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Be wary any time someone proposes to add just a few words to a contract, because those added words can substantially alter its interpretation and a party’s rights under the contract.
This came to light in a relatively big way via a CBC news article earlier this week when the Alberta government filed a Court Application seeking to quash what Deputy Premier Sarah Hoffman describes as an illegal “secret” clause in Power Purchase Agreements (“PPAs”) between owners of power generating facilities and buyers as part of the province’s energy deregulation efforts in the mid-90s. Here is a link to a scan of the filed Application.
Those PPAs included a “Change in Law” exit provision that allowed buyers of power, like ENMAX, to unilaterally terminate its PPA if the government were to enact a change in the law that would render the PPA “unprofitable” to ENMAX. That original exit provision read as follows at para. 31 of the Application:
Notwithstanding any of the foregoing, to the extent that a Change in Law, after giving effect thereto and to this Section 4.3, could reasonably be expected to render continued performance by the Parties to this Arrangement for the balance of the Effective Term unprofitable to the Buyer in respect of a Unit, having taken account of any compensation entitlement under Section 4.3(i) or any amount due from the Balancing Pool, then the Buyer may terminate this Arrangement and shall not be liable for, nor entitled to any Termination Payment. [emphasis added]
The exit provision was later revised to look like this at para. 40 of the Application:
Notwithstanding any of the foregoing, to the extent that a Change in Law, after giving effect thereto and to this Section 4.3, could reasonably be expected to render continued performance by the Parties to this Arrangement for the balance of the Effective Term unprofitable, or more unprofitable, to the Buyer in respect of a Unit, having taken account of any compensation entitlement under Section 4.3(j) or any amount due from the Balancing Pool, then the Buyer may terminate this Arrangement and shall not be liable for, nor entitled to any Termination Payment.” [emphasis in original]
How this change came about was because of a request from Enron, a then potential PPA bidder, to clarify “unprofitable” in the PPA, because they were worried that, as was then originally written, they might not be able to terminate the contract because a Change in Law did not render the PPA unprofitable because it was already unprofitable from the beginning (see para. 40 of the Application). So Enron requested that “or more unprofitable” be added to “clarify” the language of the exit provision. The Alberta Energy Utilities Board (“AEUB”) was empowered by the government back then to deal with such clarifications, among other things, for these PPAs on behalf of the government. The AEUB, of course, did add the “or more unprofitable” language to the PPAs.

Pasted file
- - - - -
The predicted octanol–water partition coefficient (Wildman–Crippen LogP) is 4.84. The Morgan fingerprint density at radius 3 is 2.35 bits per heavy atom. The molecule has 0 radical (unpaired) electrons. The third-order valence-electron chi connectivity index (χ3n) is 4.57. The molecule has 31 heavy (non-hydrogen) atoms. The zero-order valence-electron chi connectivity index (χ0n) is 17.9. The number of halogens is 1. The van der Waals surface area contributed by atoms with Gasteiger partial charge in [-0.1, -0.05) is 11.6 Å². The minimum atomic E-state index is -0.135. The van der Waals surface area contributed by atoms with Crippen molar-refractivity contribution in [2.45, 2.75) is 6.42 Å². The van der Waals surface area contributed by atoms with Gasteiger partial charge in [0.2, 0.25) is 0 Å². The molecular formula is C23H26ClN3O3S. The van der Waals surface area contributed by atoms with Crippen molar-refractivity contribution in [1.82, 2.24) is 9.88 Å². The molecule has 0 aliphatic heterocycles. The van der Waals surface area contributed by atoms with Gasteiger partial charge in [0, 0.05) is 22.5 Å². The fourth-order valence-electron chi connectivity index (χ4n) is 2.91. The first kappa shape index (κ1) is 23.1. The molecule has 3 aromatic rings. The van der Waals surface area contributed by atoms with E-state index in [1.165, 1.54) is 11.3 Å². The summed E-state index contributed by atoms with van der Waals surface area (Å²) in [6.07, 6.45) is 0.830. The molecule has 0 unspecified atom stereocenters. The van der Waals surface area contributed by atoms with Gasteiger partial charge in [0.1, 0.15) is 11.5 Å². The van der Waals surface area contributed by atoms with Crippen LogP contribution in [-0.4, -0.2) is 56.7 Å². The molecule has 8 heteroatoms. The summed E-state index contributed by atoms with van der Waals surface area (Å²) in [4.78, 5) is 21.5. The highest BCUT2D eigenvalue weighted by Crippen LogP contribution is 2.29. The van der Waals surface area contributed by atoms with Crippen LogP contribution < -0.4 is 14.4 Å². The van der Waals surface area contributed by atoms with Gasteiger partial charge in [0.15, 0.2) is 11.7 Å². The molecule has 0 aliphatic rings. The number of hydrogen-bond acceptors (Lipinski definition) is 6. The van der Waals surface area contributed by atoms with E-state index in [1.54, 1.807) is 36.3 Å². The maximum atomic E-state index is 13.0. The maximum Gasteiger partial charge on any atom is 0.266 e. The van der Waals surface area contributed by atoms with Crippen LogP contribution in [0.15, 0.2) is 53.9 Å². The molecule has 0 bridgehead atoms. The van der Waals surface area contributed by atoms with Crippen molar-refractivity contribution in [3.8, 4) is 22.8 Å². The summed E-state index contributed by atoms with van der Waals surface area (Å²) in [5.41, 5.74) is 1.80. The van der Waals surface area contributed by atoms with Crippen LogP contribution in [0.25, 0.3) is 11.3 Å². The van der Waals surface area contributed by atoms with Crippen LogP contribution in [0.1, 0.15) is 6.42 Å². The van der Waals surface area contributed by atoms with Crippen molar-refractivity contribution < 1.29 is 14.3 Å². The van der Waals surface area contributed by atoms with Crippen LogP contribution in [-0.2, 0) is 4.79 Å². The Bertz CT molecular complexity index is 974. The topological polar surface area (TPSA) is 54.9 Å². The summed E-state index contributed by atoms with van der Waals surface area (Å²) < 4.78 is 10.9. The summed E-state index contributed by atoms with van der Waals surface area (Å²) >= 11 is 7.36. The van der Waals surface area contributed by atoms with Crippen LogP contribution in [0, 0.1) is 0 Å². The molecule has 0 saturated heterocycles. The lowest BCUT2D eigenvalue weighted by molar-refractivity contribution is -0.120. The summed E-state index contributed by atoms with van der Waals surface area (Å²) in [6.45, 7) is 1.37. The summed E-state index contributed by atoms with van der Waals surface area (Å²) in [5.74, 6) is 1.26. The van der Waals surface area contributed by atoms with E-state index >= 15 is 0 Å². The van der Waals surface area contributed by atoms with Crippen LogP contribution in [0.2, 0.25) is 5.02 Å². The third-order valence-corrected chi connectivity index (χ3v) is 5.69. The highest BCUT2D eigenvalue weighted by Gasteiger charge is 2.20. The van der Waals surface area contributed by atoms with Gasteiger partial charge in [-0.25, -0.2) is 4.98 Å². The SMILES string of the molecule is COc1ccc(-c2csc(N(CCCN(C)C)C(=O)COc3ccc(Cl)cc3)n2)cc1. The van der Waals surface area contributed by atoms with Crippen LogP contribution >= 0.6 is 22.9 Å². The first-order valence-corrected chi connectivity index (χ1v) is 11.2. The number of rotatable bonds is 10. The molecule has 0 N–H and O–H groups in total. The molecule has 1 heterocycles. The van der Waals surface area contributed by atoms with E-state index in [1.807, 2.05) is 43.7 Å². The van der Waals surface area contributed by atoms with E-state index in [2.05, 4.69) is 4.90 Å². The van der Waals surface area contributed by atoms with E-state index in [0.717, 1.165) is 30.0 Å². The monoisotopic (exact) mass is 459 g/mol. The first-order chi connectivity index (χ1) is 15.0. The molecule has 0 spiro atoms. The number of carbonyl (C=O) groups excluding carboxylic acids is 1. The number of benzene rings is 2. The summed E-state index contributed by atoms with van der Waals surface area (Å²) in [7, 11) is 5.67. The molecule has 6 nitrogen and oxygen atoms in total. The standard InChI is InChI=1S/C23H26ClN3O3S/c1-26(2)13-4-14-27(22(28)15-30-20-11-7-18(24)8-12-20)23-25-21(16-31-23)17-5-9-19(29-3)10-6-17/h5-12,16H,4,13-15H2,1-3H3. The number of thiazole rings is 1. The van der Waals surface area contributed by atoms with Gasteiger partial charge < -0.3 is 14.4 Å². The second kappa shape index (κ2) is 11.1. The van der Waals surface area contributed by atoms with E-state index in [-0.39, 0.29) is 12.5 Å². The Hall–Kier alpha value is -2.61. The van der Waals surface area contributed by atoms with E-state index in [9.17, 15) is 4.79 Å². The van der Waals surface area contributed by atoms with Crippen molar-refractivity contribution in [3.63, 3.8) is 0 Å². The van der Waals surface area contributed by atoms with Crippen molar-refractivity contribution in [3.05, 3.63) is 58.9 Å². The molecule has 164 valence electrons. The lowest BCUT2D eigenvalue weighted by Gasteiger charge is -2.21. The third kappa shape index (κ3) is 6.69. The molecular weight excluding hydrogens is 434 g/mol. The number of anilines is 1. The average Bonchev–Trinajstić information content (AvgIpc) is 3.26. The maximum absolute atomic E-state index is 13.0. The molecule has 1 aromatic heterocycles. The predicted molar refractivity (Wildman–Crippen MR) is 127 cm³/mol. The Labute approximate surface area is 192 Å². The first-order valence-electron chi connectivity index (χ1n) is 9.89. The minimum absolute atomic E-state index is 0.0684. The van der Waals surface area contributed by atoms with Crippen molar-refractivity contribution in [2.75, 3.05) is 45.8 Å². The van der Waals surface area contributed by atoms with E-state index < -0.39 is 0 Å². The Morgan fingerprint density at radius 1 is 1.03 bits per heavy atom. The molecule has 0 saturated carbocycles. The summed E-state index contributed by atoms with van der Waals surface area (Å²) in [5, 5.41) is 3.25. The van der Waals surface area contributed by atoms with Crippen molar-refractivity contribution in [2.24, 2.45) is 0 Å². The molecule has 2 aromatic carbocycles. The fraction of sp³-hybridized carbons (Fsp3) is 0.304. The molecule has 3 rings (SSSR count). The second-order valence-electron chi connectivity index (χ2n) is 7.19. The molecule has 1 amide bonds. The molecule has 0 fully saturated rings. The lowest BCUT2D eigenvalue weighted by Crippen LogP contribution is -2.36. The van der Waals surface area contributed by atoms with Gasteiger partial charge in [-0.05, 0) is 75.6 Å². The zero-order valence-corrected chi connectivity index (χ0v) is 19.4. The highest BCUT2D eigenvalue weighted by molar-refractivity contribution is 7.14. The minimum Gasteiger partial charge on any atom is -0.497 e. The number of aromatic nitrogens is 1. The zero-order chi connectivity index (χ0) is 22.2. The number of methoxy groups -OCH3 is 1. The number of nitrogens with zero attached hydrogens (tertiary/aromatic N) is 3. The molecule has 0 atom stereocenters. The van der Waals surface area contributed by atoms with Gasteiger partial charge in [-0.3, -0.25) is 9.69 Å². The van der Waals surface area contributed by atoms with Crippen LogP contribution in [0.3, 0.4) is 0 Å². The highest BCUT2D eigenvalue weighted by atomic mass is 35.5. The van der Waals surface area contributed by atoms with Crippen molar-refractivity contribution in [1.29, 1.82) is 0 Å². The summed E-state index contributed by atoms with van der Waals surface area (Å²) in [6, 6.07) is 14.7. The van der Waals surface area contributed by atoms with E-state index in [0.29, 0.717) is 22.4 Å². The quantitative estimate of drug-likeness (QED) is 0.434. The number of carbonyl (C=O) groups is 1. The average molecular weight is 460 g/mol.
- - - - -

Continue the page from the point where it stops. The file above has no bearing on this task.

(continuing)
Why this is a big issue for the government is that it recently increased carbon levies for coal power generation, and therefore added costs to buyers, such as ENMAX, under the PPAs. So this triggered the Change in Law provision and now ENMAX and other buyers want out because the contract is now “unprofitable, or more unprofitable” for them, though it’s not completely clear in the Application whether ENMAX’s PPA was unprofitable in the first place.
As the way politics works, the narrative of the current NDP government is blaming the previous PC government for, essentially, malfeasance in trying to hide this “secret” exit clause, and the leader of the PC party is accusing the NDP government of not doing their homework in reading the PPAs before they decided to increase the carbon levies. I won’t comment on the politics of this, but a central item of relief that the government is asking for in the Application is that the Court determine that the AEUB actions in this respect were ultra vires (legalese term for “beyond its power”) when it added “or more unprofitable” to the PPAs because the result of those added words did more than just clarify the contract as Enron requested – those words gave PPA buyers an expanded scope to terminate their PPA beyond what was originally intended by the government.
So, it’s not that the government is suing itself, as some pundits have suggested, and it’s probably not about corruption on the part of the prior government. The real issue here concerns an administrative law question about whether or not the AEUB overstepped its authority when it altered the PPAs by adding “or more unprofitable”.
Once again, I am not commenting on the politics here or who I believe is right in this dispute. However the lesson learned here is to carefully consider any language added to a contract to “clarify” or otherwise and to seek legal advice regarding the consequences of such changes.